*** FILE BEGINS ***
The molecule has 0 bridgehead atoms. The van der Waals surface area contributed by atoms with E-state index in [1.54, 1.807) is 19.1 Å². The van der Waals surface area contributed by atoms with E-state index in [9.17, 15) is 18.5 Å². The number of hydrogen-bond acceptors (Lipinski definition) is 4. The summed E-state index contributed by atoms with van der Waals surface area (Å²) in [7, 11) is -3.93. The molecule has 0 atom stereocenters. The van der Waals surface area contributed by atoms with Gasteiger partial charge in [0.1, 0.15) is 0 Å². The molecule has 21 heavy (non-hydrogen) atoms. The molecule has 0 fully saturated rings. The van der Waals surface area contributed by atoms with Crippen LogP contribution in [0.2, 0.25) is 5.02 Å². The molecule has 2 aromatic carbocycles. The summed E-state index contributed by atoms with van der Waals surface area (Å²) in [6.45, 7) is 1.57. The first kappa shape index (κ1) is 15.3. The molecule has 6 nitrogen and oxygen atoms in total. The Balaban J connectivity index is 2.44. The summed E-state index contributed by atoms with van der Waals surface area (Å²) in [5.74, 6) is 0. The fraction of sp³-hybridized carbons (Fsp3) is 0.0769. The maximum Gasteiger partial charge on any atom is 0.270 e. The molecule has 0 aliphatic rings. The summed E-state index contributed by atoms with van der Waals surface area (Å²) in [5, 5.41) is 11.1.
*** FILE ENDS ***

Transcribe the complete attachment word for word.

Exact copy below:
The molecule has 0 bridgehead atoms. The van der Waals surface area contributed by atoms with E-state index in [1.54, 1.807) is 19.1 Å². The van der Waals surface area contributed by atoms with E-state index in [9.17, 15) is 18.5 Å². The number of hydrogen-bond acceptors (Lipinski definition) is 4. The summed E-state index contributed by atoms with van der Waals surface area (Å²) in [7, 11) is -3.93. The molecule has 0 atom stereocenters. The van der Waals surface area contributed by atoms with Gasteiger partial charge in [0.1, 0.15) is 0 Å². The molecule has 21 heavy (non-hydrogen) atoms. The molecule has 0 fully saturated rings. The van der Waals surface area contributed by atoms with Crippen LogP contribution in [0.2, 0.25) is 5.02 Å². The molecule has 2 aromatic carbocycles. The summed E-state index contributed by atoms with van der Waals surface area (Å²) in [6.45, 7) is 1.57. The first kappa shape index (κ1) is 15.3. The molecule has 6 nitrogen and oxygen atoms in total. The Balaban J connectivity index is 2.44. The summed E-state index contributed by atoms with van der Waals surface area (Å²) in [5.74, 6) is 0. The fraction of sp³-hybridized carbons (Fsp3) is 0.0769. The maximum Gasteiger partial charge on any atom is 0.270 e. The molecule has 0 aliphatic rings. The summed E-state index contributed by atoms with van der Waals surface area (Å²) in [5, 5.41) is 11.1.